HomeDiagramsDatabaseMapsForumSkyscraper Posters
     
Welcome to the SkyscraperPage Forum.

Since 1999, SkyscraperPage.com's forum has been one of the most active skyscraper enthusiast communities on the web.  The global membership discusses development news and construction activity on projects from around the world, alongside discussions on urban design, architecture, transportation and many other topics.  SkyscraperPage.com also features unique skyscraper diagrams, a database of construction activity, and publishes popular skyscraper posters.

Go Back   SkyscraperPage Forum > Regional Sections > Canada

Reply

 
Thread Tools Display Modes
     
     
  #2821  
Old Posted Apr 4, 2014, 3:02 AM
Procrastinational Procrastinational is offline
Registered User
 
Join Date: Jan 2014
Location: British Columbia
Posts: 126
Quote:
Originally Posted by Metro-One View Post
Even in Tokyo, arguably the world's largest urban centre, the tallest towers (excluding the two observation towers) are only around 250 meters. And that is a city of 35 million people.
And that is probably why Tokyo feels so massive. It's just low to midrises seemingly forever.
Reply With Quote
     
     
  #2822  
Old Posted Apr 4, 2014, 3:09 AM
Procrastinational Procrastinational is offline
Registered User
 
Join Date: Jan 2014
Location: British Columbia
Posts: 126
Quote:
Originally Posted by dleung View Post
Most people can agree that Vancouver's skyline is too much of a tabletop, and can use more buildings around 500'-700'. The ones who say that Vancouver should build a 1200-footer, or claim with a straight face that certain proposals there should be several times taller, tend to be from Toronto. Knowing this forum, I suspect they want for Vancouver what the CN tower did to Toronto's skyline in terms of size perception.
I do think towers in the 500 to maybe 800 foot range would do the most in terms of making the skyline more interesting. And I LAO wouldn't straight up advocate for a 1000 foot tower, but I don't think it would ruin the skyline either. In the absence of 500-800 foot towers I guess it probably would though.

What I think is more the issue is that Vancouver is now missing an iconic building that defines the skyline. Calgary has the Calgary Tower, Toronto has the CN tower, NY has the empire state building, etc. Vancouver used to have the Harbour Centre as the defining building, but now, so many buildings have been built up to a similar height around it that it barely stands out any more.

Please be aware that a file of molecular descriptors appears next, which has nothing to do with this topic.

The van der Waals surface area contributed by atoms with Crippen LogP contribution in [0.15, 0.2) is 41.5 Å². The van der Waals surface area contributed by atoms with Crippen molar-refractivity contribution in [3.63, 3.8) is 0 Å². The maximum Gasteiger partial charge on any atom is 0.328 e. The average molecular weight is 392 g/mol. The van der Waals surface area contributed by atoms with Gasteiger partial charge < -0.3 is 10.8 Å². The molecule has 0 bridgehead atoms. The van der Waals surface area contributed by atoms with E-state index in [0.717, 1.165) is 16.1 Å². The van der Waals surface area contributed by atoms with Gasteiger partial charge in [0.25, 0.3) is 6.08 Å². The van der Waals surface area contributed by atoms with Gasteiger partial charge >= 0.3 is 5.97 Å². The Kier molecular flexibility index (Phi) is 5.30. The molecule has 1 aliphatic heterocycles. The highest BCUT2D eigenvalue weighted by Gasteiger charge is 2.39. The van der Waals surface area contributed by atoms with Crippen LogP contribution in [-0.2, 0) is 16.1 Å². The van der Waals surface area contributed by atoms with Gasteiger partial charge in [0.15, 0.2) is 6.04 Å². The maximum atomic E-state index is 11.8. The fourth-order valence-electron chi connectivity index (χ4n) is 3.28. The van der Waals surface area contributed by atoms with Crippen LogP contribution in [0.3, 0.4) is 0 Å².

I think any city needs to have a distinct building in the silhouette of the skyline.
It doesn't necessarily need to be that tall, just distinct looking and tall enough to stand out amongst the other buildings. Which in Vancouver's case is probably now around at least 700 feet.
Reply With Quote
     
     
  #2823  
Old Posted Apr 4, 2014, 4:06 AM
Metro-One's Avatar
Metro-One Metro-One is offline
Registered User
 
Join Date: Sep 2008
Location: Japan
Posts: 8,023
Exactly, all Vancouver needs is a couple 700 to 750 foot towers and at the most one 800 foot tower and the skyline would be complete IMO.

That being said, Vancouver has indeed become far taller since 2000.

10 tallest in 2000 complete:

1. 144.8
2. 139.6 (170.1 to spire)
3. 138.4
4. 137.8
5. 137.2
6. 127.1
7. 121.9
8. 121.5
9. 116.4
10. 115.8

The 10 tallest complete today.

1. 196.9 (200.9 with spire)
2. 157.6
3. 149.8 (157.7 with spire)
4. 149
5. 144.8
6. 141.1
7. 139.6
8. 139.6 (170.1 with spire)
9. 138.4
10. 137.8

Now, today including towers u/c and serious proposals (no visions, towers that have already been approved)

1. 196.9 (200.9 with spire)
2. 188
3. 167.6
4. 157.6
5. 152 (listed as 150 on diagrams but 152 is the new approved height)
6. 149.8 (157.7 with spire)
7. 149
8. 144.8
9. 143.3
10. 141.1

So #1 from 2000 will have dropped to #8 when all current u/c and approved proposed towers are complete. (only regarding completed it is now #5)

Not that bad
__________________
Bridging the Gap
Check out my video production website at: http://www.hailstorm-media.com
Reply With Quote
     
     
  #2824  
Old Posted Apr 4, 2014, 4:08 AM
isaidso isaidso is offline
The New Republic
 
Join Date: Dec 2008
Location: United Provinces of America
Posts: 5,601
Quote:
Originally Posted by Metro-One View Post
You would actually dislike the majority of Japanese cities then. The vast majority of towers here are between 15 and 25 stories.
You conveniently chose to zero in on just one ingredient of a metropolis that is appealing to me and ignored the long list of others: extreme density, streets packed like sardines, massive extensive subway system, tons of large museums and galleries, many millions of residents, sensory overload of smells/noises/lights, and hundreds of other things.

So in your mind because Tokyo lacks one of these things, I won't like it? That makes zero sense.

Quote:
Originally Posted by Metro-One View Post